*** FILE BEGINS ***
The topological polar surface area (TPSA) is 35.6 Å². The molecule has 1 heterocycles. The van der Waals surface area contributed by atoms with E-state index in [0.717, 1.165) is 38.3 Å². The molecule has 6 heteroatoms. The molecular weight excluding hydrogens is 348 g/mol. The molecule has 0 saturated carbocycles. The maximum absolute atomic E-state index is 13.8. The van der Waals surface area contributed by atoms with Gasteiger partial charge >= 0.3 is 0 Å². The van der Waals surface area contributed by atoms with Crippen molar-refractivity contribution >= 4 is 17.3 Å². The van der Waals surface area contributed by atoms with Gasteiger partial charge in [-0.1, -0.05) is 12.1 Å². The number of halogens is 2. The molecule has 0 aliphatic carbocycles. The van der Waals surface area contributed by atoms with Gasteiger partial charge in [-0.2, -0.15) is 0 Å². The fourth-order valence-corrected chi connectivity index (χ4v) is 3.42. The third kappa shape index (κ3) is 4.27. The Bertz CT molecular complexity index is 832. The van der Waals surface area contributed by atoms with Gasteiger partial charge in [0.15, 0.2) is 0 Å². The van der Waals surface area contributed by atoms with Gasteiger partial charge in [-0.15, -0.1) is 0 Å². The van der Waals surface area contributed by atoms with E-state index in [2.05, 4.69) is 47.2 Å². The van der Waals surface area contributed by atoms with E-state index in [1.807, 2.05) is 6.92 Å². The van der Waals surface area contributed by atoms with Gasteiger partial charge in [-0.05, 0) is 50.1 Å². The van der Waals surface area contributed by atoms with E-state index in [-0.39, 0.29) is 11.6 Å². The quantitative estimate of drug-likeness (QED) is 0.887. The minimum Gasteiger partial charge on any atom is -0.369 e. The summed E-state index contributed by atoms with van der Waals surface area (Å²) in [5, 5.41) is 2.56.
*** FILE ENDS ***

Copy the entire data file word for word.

The topological polar surface area (TPSA) is 35.6 Å². The molecule has 1 heterocycles. The van der Waals surface area contributed by atoms with E-state index in [0.717, 1.165) is 38.3 Å². The molecule has 6 heteroatoms. The molecular weight excluding hydrogens is 348 g/mol. The molecule has 0 saturated carbocycles. The maximum absolute atomic E-state index is 13.8. The van der Waals surface area contributed by atoms with Gasteiger partial charge >= 0.3 is 0 Å². The van der Waals surface area contributed by atoms with Crippen molar-refractivity contribution >= 4 is 17.3 Å². The van der Waals surface area contributed by atoms with Gasteiger partial charge in [-0.1, -0.05) is 12.1 Å². The number of halogens is 2. The molecule has 0 aliphatic carbocycles. The van der Waals surface area contributed by atoms with Gasteiger partial charge in [-0.2, -0.15) is 0 Å². The fourth-order valence-corrected chi connectivity index (χ4v) is 3.42. The third kappa shape index (κ3) is 4.27. The Bertz CT molecular complexity index is 832. The van der Waals surface area contributed by atoms with Gasteiger partial charge in [0.15, 0.2) is 0 Å². The van der Waals surface area contributed by atoms with Gasteiger partial charge in [-0.15, -0.1) is 0 Å². The van der Waals surface area contributed by atoms with E-state index in [2.05, 4.69) is 47.2 Å². The van der Waals surface area contributed by atoms with E-state index in [1.807, 2.05) is 6.92 Å². The van der Waals surface area contributed by atoms with Gasteiger partial charge in [-0.05, 0) is 50.1 Å². The van der Waals surface area contributed by atoms with E-state index in [-0.39, 0.29) is 11.6 Å². The quantitative estimate of drug-likeness (QED) is 0.887. The minimum Gasteiger partial charge on any atom is -0.369 e. The summed E-state index contributed by atoms with van der Waals surface area (Å²) in [5, 5.41) is 2.56.